The Cambodian government earned about $80 million leasing economic land concessions and forests to private companies over the last three years, according to a report from the Ministry of Economy and Finance released last week.
The January report, signed by Prime Minister Hun Sen, found that the ELC system, which is managed by the Ministry of Environment and the Ministry of Agriculture, Forests, and Fisheries (MAFF), faced significant challenges such as low revenues collected from rental fees and a lack of proper implementation from both ministries.
The lands granted to private companies are vast: in 2013 alone, 230 companies were granted ELCs with a total size of almost 2 million hectares.
Over 1.3 million hectares were granted by the MAFF to 122 companies, while 618,500 hectares were granted by the Ministry of Environment to 108 companies, the report said.
According to government guidelines, ELC concessionaires are to pay an annual rental fee of $5 per hectare of cleared land starting from the sixth year of their purchase, and the fee is subject to a 1 per cent increase every year afterwards.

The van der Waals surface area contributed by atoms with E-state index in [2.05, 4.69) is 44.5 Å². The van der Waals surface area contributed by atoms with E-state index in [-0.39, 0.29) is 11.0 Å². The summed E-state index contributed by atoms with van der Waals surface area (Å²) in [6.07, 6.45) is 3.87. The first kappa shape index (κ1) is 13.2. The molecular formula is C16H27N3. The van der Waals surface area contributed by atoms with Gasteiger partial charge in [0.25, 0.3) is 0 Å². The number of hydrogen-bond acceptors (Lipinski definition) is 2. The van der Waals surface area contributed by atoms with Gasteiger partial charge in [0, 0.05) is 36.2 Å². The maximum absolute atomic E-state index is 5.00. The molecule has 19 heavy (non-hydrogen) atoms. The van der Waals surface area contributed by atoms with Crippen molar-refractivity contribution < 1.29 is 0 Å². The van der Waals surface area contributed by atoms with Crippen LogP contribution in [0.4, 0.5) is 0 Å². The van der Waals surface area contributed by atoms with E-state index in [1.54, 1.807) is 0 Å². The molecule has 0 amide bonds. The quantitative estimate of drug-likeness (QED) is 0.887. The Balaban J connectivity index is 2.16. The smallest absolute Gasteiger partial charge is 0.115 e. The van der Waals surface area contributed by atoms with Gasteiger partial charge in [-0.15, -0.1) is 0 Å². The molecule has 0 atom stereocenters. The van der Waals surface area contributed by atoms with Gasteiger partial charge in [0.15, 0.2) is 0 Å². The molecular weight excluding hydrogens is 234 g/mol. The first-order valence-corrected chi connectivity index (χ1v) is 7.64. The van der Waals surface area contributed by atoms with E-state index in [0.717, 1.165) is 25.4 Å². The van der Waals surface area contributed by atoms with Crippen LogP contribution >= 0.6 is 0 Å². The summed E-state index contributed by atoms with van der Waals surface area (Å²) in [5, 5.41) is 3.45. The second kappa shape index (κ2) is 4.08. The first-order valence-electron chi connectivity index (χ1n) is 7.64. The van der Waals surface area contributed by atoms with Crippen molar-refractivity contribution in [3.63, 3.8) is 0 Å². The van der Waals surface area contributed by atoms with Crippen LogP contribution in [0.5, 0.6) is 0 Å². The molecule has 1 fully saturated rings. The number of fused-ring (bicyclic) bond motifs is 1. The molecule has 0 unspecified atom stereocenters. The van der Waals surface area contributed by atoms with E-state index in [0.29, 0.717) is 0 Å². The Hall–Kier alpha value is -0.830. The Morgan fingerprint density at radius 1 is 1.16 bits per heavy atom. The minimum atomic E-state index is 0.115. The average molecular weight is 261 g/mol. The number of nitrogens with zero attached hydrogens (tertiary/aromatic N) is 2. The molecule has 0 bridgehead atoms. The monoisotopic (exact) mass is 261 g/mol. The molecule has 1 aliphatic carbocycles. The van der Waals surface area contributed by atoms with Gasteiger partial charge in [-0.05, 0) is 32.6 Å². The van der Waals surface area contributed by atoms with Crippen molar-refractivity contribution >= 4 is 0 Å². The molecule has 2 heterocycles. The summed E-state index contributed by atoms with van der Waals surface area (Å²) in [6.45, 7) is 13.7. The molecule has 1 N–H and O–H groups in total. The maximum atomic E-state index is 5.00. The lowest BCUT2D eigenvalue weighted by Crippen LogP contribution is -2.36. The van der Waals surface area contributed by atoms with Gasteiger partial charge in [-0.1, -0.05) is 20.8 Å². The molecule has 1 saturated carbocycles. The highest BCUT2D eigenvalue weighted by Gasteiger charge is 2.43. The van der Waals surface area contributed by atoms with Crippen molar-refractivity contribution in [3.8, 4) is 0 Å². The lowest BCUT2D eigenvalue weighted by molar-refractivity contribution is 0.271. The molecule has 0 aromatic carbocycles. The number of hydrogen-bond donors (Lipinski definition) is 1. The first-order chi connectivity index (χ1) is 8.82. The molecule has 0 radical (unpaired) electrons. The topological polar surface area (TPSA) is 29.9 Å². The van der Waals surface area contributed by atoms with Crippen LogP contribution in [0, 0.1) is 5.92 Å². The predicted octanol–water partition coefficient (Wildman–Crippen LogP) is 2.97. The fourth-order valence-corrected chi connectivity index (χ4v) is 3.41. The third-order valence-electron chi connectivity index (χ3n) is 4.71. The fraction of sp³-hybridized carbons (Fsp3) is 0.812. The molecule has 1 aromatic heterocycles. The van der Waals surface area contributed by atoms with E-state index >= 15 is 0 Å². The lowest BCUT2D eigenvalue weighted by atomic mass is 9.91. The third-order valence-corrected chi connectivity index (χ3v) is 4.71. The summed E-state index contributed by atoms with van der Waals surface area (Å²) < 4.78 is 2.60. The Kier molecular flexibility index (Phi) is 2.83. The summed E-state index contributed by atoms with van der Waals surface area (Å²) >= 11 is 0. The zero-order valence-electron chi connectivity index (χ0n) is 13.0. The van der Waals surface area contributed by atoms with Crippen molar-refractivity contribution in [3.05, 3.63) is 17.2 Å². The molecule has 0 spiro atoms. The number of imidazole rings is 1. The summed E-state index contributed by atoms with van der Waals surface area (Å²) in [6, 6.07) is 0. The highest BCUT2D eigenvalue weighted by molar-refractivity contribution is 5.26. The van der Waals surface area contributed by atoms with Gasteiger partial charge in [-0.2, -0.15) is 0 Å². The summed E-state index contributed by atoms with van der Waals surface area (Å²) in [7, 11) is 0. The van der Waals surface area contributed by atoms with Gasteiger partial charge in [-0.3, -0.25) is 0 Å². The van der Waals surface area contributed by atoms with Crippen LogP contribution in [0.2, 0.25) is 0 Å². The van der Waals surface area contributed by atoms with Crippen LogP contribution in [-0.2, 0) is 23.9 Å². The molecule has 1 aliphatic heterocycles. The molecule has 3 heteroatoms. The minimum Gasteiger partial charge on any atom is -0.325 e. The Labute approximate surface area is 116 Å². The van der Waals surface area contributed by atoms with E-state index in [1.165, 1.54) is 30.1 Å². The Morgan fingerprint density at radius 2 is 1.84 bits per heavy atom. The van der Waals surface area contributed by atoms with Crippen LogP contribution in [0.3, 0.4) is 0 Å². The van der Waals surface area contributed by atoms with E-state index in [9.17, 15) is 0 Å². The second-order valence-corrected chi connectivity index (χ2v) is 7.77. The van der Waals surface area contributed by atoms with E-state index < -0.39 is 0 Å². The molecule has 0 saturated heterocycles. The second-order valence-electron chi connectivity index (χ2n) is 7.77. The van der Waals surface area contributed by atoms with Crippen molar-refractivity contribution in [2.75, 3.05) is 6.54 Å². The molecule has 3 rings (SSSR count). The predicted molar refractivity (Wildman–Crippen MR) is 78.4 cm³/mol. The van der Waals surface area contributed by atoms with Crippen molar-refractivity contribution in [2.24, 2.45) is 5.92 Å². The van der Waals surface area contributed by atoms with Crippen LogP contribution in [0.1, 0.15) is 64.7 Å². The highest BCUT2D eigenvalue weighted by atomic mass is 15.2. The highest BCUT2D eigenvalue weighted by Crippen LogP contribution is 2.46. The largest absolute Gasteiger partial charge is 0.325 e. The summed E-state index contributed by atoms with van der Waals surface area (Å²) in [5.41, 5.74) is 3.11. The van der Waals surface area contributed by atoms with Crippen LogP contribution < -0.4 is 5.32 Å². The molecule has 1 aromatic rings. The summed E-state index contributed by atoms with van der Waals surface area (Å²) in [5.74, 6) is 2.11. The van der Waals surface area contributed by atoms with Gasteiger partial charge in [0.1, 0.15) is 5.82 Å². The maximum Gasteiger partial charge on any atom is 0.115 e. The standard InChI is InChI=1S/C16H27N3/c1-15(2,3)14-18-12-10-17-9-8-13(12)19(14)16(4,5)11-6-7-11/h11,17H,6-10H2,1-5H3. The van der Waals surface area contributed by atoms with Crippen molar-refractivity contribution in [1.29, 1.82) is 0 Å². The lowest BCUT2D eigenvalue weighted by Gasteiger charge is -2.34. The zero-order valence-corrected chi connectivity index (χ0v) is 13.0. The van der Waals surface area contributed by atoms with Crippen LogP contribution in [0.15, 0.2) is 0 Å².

Human rights watchdogs claim the leasing of ELCs and forests has a more negative than positive impact to the economy, citing environmental concerns and lack of revenues to the government.
Am Sam Ath, senior investigator for rights group Licadho, said that the government’s ELC revenue did not reflect the true value of the lands and forests which the government granted for use by private companies.
“Many companies did nothing with the land,” he said.
“I think the government has to think before leasing land or forests for companies to invest in – we can keep forests on land that gives us more revenue rather than giving the land to a company.”
On May 9, 2014, the MAFF and the MoE issued a joint Prakas on “Strengthening [the] Management of ELCs” and agreed to set rental fees based on the size of cleared land permitted by both
But Sam Ath said that the action taken by the government did not work.
“If the government set proper regulations for companies to follow, it would be great. But when companies do nothing with the land, and just clear all the trees and let the government take the land back, it is worthless.”
MAFF spokesman Eang Sophalleth declined to comment as he had not seen the report.